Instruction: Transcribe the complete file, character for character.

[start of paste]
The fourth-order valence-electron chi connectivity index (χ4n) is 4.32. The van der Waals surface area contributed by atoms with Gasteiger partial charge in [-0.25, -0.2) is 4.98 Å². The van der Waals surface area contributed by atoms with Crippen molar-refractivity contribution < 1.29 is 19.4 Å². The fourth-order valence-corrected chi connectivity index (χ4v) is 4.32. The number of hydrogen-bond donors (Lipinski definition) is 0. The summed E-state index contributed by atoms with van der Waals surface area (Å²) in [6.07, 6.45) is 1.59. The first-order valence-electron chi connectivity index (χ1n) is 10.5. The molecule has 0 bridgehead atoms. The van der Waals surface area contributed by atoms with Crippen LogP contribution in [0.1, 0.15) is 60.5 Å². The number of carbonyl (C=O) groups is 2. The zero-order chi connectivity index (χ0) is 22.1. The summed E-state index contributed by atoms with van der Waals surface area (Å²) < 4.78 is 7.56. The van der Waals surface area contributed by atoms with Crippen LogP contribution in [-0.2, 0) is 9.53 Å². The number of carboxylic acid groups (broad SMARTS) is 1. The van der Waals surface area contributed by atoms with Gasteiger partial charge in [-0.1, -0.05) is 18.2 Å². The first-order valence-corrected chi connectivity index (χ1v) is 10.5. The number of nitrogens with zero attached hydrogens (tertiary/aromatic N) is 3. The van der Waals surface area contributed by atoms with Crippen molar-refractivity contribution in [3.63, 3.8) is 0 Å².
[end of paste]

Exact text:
The fourth-order valence-electron chi connectivity index (χ4n) is 4.32. The van der Waals surface area contributed by atoms with Gasteiger partial charge in [-0.25, -0.2) is 4.98 Å². The van der Waals surface area contributed by atoms with Crippen molar-refractivity contribution < 1.29 is 19.4 Å². The fourth-order valence-corrected chi connectivity index (χ4v) is 4.32. The number of hydrogen-bond donors (Lipinski definition) is 0. The summed E-state index contributed by atoms with van der Waals surface area (Å²) in [6.07, 6.45) is 1.59. The first-order valence-electron chi connectivity index (χ1n) is 10.5. The molecule has 0 bridgehead atoms. The van der Waals surface area contributed by atoms with Crippen LogP contribution in [0.1, 0.15) is 60.5 Å². The number of carbonyl (C=O) groups is 2. The zero-order chi connectivity index (χ0) is 22.1. The summed E-state index contributed by atoms with van der Waals surface area (Å²) < 4.78 is 7.56. The van der Waals surface area contributed by atoms with Crippen LogP contribution in [-0.2, 0) is 9.53 Å². The number of carboxylic acid groups (broad SMARTS) is 1. The van der Waals surface area contributed by atoms with Gasteiger partial charge in [-0.1, -0.05) is 18.2 Å². The first-order valence-corrected chi connectivity index (χ1v) is 10.5. The number of nitrogens with zero attached hydrogens (tertiary/aromatic N) is 3. The van der Waals surface area contributed by atoms with Crippen molar-refractivity contribution in [3.63, 3.8) is 0 Å².